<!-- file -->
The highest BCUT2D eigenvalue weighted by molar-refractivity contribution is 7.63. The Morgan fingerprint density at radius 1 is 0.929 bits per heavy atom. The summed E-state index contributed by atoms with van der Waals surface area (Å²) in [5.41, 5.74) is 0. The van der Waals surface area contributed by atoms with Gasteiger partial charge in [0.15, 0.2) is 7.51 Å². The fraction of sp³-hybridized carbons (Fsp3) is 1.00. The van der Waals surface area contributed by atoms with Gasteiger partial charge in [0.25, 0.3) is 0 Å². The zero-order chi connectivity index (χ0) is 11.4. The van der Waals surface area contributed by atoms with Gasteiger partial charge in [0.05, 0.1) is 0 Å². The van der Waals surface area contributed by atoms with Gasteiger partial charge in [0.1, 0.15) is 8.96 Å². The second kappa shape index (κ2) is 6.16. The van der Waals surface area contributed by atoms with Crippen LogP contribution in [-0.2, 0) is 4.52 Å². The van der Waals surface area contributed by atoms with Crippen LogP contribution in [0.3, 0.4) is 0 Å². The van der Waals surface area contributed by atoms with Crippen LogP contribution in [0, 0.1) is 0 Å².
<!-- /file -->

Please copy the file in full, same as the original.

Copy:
The highest BCUT2D eigenvalue weighted by molar-refractivity contribution is 7.63. The Morgan fingerprint density at radius 1 is 0.929 bits per heavy atom. The summed E-state index contributed by atoms with van der Waals surface area (Å²) in [5.41, 5.74) is 0. The van der Waals surface area contributed by atoms with Gasteiger partial charge in [0.15, 0.2) is 7.51 Å². The fraction of sp³-hybridized carbons (Fsp3) is 1.00. The van der Waals surface area contributed by atoms with Gasteiger partial charge in [0.25, 0.3) is 0 Å². The zero-order chi connectivity index (χ0) is 11.4. The van der Waals surface area contributed by atoms with Gasteiger partial charge in [0.05, 0.1) is 0 Å². The van der Waals surface area contributed by atoms with Gasteiger partial charge in [0.1, 0.15) is 8.96 Å². The second kappa shape index (κ2) is 6.16. The van der Waals surface area contributed by atoms with Crippen LogP contribution in [-0.2, 0) is 4.52 Å². The van der Waals surface area contributed by atoms with Crippen LogP contribution in [0.3, 0.4) is 0 Å². The van der Waals surface area contributed by atoms with Crippen LogP contribution in [0, 0.1) is 0 Å².